But he worked in isolation and without a lot of support for too long, just because someone who was supposedly the expert insisted he was wrong. To end the story on a high note, it is gratifying to know that eventually Einstein went up to Lemaitre and told him that he had been wrong, and that Lemaitre had always been right.

Monday, January 14, 2008


I didn't want to say anything, but users from both the Sirsi and Dynix servers have come to my page on several occassions. I think they're interested in the same arguments that interested Panlibus and DaveyP. Still, it freaks me out a little. I don't like seeing them pop up in my stat counter all the time.

Thursday, January 10, 2008

Perceptions 2007

New survey out! I saw it on Dave Pattern's blog this morning. It's a survey on ILS customer satisfaction. Pretty relevant, right? You can find the survey here, as well as at DaveyP.
Well, the most interesting thing to me was the question about open source ILS. I think that they're coming up strong, and I think I've probably mentioned that before, although the time is rapidly approaching that I stop thinking about writing about the open source stuff and actually write about it. Anyway, the question was this:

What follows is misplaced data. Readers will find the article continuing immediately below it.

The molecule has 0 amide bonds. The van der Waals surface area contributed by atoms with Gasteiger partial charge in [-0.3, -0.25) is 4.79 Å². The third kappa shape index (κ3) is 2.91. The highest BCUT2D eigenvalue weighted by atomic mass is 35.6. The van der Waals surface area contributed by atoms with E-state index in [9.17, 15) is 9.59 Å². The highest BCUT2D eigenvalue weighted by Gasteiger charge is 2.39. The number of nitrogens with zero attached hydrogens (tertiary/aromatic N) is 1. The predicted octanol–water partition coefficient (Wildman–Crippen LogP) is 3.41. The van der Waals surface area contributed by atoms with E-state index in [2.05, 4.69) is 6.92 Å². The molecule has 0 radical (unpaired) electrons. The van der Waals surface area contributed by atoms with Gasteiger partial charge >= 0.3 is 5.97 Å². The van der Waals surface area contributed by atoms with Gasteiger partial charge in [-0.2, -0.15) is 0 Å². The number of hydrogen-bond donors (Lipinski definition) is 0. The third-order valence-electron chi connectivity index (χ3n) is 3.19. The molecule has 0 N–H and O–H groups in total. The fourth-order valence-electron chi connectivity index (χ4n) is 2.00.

How likely is it that this library would consider implementing an open source ILS?

I would answer: "OMG! It's TOTALLY likely!!" (if I were thirteen years old again, which thankfully I am not)

However, the responses from most of the people who responded to the survey were decidedly....lukewarm. Even among Horizon users, those most disgruntled species of ILS user, this received a 4.12 out of 9. Now, to be clear, Horizon people weren't the most interested in open source. Voyager users were. So....Voyager must be on a bad road, as well.